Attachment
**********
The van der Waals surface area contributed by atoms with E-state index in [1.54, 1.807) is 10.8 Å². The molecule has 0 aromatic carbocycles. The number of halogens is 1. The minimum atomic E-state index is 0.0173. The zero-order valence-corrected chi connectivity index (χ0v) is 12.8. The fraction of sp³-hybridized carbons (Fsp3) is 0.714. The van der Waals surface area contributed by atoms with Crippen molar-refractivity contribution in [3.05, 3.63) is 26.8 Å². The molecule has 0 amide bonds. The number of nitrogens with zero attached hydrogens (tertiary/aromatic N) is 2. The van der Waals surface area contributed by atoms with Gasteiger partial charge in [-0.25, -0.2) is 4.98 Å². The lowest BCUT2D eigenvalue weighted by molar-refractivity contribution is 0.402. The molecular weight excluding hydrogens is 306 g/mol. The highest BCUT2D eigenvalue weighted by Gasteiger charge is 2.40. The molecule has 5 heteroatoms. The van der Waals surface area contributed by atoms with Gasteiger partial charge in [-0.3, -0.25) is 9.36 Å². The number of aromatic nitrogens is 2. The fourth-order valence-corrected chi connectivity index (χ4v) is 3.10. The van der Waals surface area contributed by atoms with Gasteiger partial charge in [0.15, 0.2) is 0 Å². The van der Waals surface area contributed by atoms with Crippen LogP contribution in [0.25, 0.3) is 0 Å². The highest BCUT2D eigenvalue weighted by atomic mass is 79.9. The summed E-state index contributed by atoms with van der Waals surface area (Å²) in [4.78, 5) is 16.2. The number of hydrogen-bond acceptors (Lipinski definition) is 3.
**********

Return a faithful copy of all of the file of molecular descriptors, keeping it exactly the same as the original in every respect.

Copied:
The van der Waals surface area contributed by atoms with E-state index in [1.54, 1.807) is 10.8 Å². The molecule has 0 aromatic carbocycles. The number of halogens is 1. The minimum atomic E-state index is 0.0173. The zero-order valence-corrected chi connectivity index (χ0v) is 12.8. The fraction of sp³-hybridized carbons (Fsp3) is 0.714. The van der Waals surface area contributed by atoms with Crippen molar-refractivity contribution in [3.05, 3.63) is 26.8 Å². The molecule has 0 amide bonds. The number of nitrogens with zero attached hydrogens (tertiary/aromatic N) is 2. The van der Waals surface area contributed by atoms with Gasteiger partial charge in [-0.25, -0.2) is 4.98 Å². The lowest BCUT2D eigenvalue weighted by molar-refractivity contribution is 0.402. The molecular weight excluding hydrogens is 306 g/mol. The highest BCUT2D eigenvalue weighted by Gasteiger charge is 2.40. The molecule has 5 heteroatoms. The van der Waals surface area contributed by atoms with Gasteiger partial charge in [-0.3, -0.25) is 9.36 Å². The number of aromatic nitrogens is 2. The fourth-order valence-corrected chi connectivity index (χ4v) is 3.10. The van der Waals surface area contributed by atoms with Gasteiger partial charge in [0.15, 0.2) is 0 Å². The van der Waals surface area contributed by atoms with Crippen LogP contribution in [0.25, 0.3) is 0 Å². The highest BCUT2D eigenvalue weighted by atomic mass is 79.9. The summed E-state index contributed by atoms with van der Waals surface area (Å²) in [4.78, 5) is 16.2. The number of hydrogen-bond acceptors (Lipinski definition) is 3.